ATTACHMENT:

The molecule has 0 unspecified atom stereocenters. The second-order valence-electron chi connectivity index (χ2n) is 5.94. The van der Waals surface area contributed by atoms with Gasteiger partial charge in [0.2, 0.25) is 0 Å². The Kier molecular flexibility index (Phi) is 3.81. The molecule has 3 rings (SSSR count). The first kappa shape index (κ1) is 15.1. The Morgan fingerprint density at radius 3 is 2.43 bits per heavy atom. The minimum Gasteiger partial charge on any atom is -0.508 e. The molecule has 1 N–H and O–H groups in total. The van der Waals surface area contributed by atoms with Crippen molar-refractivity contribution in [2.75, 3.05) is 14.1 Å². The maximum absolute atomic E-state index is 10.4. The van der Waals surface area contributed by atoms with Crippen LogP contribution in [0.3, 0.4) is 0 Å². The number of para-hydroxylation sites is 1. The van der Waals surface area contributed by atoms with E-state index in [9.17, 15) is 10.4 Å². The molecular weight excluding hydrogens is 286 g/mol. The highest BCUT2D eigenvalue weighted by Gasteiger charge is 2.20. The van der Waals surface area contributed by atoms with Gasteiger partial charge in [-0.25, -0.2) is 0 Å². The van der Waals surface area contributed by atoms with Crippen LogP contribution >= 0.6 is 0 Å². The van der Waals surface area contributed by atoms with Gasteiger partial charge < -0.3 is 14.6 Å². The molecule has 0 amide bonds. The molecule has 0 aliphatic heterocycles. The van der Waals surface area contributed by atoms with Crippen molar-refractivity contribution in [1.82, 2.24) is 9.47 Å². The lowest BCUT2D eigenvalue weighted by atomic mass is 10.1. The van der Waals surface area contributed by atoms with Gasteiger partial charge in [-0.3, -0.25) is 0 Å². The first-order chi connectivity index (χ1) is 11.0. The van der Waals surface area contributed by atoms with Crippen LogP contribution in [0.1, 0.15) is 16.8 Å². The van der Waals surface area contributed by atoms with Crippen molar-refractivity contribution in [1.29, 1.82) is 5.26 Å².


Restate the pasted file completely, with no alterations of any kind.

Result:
The molecule has 0 unspecified atom stereocenters. The second-order valence-electron chi connectivity index (χ2n) is 5.94. The van der Waals surface area contributed by atoms with Gasteiger partial charge in [0.2, 0.25) is 0 Å². The Kier molecular flexibility index (Phi) is 3.81. The molecule has 3 rings (SSSR count). The first kappa shape index (κ1) is 15.1. The Morgan fingerprint density at radius 3 is 2.43 bits per heavy atom. The minimum Gasteiger partial charge on any atom is -0.508 e. The molecule has 1 N–H and O–H groups in total. The van der Waals surface area contributed by atoms with Crippen molar-refractivity contribution in [2.75, 3.05) is 14.1 Å². The maximum absolute atomic E-state index is 10.4. The van der Waals surface area contributed by atoms with Crippen LogP contribution in [0.3, 0.4) is 0 Å². The number of para-hydroxylation sites is 1. The van der Waals surface area contributed by atoms with E-state index in [9.17, 15) is 10.4 Å². The molecular weight excluding hydrogens is 286 g/mol. The highest BCUT2D eigenvalue weighted by Gasteiger charge is 2.20. The van der Waals surface area contributed by atoms with Gasteiger partial charge in [-0.25, -0.2) is 0 Å². The van der Waals surface area contributed by atoms with Crippen LogP contribution >= 0.6 is 0 Å². The van der Waals surface area contributed by atoms with Gasteiger partial charge < -0.3 is 14.6 Å². The molecule has 0 amide bonds. The molecule has 0 aliphatic heterocycles. The van der Waals surface area contributed by atoms with Crippen molar-refractivity contribution in [1.82, 2.24) is 9.47 Å². The lowest BCUT2D eigenvalue weighted by atomic mass is 10.1. The van der Waals surface area contributed by atoms with Gasteiger partial charge in [-0.3, -0.25) is 0 Å². The first-order chi connectivity index (χ1) is 11.0. The van der Waals surface area contributed by atoms with Crippen LogP contribution in [0.1, 0.15) is 16.8 Å². The van der Waals surface area contributed by atoms with Crippen molar-refractivity contribution in [1.29, 1.82) is 5.26 Å².